As usual, click any photo to bring up a larger version.
This is a triangular corner shelf I built for our kitchen nook fifteen or so years ago. We recently had to remove it so that the nook could be repainted. When the time came to reinstall it I decided that it was looking a bit tired and I wanted to make some new shelves. The main change I wanted was to get rid of the back of this unit and just have three floating shelves. I think they'll look lighter and less obtrusive than this.
(NEXT TWO IMAGES) These are going to be simple triangular shelves, so I don't need any fancy set of plans. However, I still took the time to draw it up in sketchup. This helped with showing my wife what I had in mind for the corner to replace the old shelf unit, and it also helped me work out the dimensions for the shelves.
I picked this eight foot long by six inch wide piece of walnut to use. This should provide enough lumber for three shelves. At the one end there was some rough wood with worm holes and cracks and gnarly grain. Generally I like to work with clean straight grain, but this time I'm going to use this section of wood. I will fill it with epoxy and see what is revealed.
The board is about six inches wide, but the shelves will be about ten inches wide so I cut the plank roughly in half and then jointed and planed the wood so that I could laminate the two pieces together to make a sufficiently wide board.
I was having a bit of issue getting the two boards to properly line up, so I used my dowelmax jig to drill dowel holes and used dowels to guarantee perfect alignment of the boards when glueing them together.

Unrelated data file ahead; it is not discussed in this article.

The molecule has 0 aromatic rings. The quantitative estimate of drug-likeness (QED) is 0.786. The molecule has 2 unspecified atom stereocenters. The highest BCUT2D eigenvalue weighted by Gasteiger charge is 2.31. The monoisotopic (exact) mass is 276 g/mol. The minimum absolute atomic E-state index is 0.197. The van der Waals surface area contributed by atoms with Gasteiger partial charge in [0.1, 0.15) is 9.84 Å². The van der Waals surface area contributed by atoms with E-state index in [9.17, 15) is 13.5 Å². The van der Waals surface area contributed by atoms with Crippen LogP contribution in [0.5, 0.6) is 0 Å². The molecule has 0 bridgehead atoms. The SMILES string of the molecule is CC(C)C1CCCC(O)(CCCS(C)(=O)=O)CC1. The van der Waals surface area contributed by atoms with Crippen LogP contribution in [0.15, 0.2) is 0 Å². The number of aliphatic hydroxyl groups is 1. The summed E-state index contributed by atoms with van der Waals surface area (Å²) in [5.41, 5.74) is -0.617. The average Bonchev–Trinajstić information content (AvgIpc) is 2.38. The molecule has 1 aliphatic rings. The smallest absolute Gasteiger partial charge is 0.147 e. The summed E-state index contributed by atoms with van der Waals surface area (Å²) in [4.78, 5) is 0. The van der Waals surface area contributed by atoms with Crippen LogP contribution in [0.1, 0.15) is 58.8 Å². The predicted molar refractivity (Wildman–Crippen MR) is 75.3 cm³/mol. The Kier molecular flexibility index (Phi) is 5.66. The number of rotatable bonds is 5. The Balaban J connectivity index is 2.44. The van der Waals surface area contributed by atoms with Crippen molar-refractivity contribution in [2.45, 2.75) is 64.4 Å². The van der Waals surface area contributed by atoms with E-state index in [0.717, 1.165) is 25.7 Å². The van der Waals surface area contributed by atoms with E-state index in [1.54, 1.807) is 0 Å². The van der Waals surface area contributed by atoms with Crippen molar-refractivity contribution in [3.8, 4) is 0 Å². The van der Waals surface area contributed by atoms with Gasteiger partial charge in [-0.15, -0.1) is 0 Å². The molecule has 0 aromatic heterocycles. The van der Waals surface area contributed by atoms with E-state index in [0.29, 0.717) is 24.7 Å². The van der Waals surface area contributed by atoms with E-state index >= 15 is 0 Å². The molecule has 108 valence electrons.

In this photo you can see the pencil lines which I used to roughly mark out the size of one of the triangular shelves. I am orienting them so that the grain runs along the front of the shelf, which is the long edge, for strength but also for looks.
The next few photos show the epoxy process. First, I applied tuck tape to the bottom of the board, as the holes extended right through the board, so we need to be able to contain the epoxy. I then mixed up a batch of West System epoxy. I used some ebony stain to dye the epoxy to a dark black. These cracks are quite deep, so I need the epoxy to run deep into the wood. So I first warmed up the board with a heat gun before I poured in the epoxy. I ended up needing to pour in three batches. I poured in the first batch and thought I had filled the voids. I came back a few hours later to check and the epoxy had sunk deep into the cracks, leaving a gap at the top, so I mixed and poured a second batch. Several hours later in the late evening I checked again and the top was fine, but I then flipped over the piece and removed the tuck tape. This revealed that there were places on the bottom that also were missing epoxy, so I mixed up a third batch and poured it on.
The next day I sanded back the excess epoxy, and then I could plane it to final thickness.
... I then cleaned up the edges on the belt sander. I then traced this first shelf to give the next two shelves. Those were then also cut out and sanded.
The original shelf had sharp corners, which I wanted to change. If you look back to the top of this article, to the sketchup drawings, you can see how I wanted to have a curve on the ends of each shelf. In sketchup I had also worked out a few ideas using a circle and some measurements, to try an figure out how to make these curves.
I set my Compact compass (that is a youtube link) to a radius of 1-5/8 inches. I then measured twelve inches along the side of one of the shelves. I placed the compass there as close as possible to the edge and drew an arc of a circle. This gave a nice arc that curved around and gently merged with the straight front of the shelf. I cut these out on the bandsaw and smoothed them on my disc sander. (Next two photos)